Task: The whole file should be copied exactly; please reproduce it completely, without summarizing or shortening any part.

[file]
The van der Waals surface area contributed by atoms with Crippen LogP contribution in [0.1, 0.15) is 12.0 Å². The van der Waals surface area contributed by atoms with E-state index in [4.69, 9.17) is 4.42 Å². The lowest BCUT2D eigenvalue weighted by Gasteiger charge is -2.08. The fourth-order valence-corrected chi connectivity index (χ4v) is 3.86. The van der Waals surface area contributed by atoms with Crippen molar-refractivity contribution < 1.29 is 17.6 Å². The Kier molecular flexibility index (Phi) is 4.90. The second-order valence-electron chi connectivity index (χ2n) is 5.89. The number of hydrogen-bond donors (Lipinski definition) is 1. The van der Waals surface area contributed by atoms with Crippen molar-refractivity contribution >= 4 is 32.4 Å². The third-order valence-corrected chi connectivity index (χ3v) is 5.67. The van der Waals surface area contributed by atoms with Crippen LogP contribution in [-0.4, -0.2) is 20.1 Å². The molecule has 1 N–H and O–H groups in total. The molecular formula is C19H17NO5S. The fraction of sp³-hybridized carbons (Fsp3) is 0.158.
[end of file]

The van der Waals surface area contributed by atoms with Crippen LogP contribution in [0.1, 0.15) is 12.0 Å². The van der Waals surface area contributed by atoms with E-state index in [4.69, 9.17) is 4.42 Å². The lowest BCUT2D eigenvalue weighted by Gasteiger charge is -2.08. The fourth-order valence-corrected chi connectivity index (χ4v) is 3.86. The van der Waals surface area contributed by atoms with Crippen molar-refractivity contribution < 1.29 is 17.6 Å². The Kier molecular flexibility index (Phi) is 4.90. The second-order valence-electron chi connectivity index (χ2n) is 5.89. The number of hydrogen-bond donors (Lipinski definition) is 1. The van der Waals surface area contributed by atoms with Crippen molar-refractivity contribution >= 4 is 32.4 Å². The third-order valence-corrected chi connectivity index (χ3v) is 5.67. The van der Waals surface area contributed by atoms with Crippen LogP contribution in [-0.4, -0.2) is 20.1 Å². The molecule has 1 N–H and O–H groups in total. The molecular formula is C19H17NO5S. The fraction of sp³-hybridized carbons (Fsp3) is 0.158.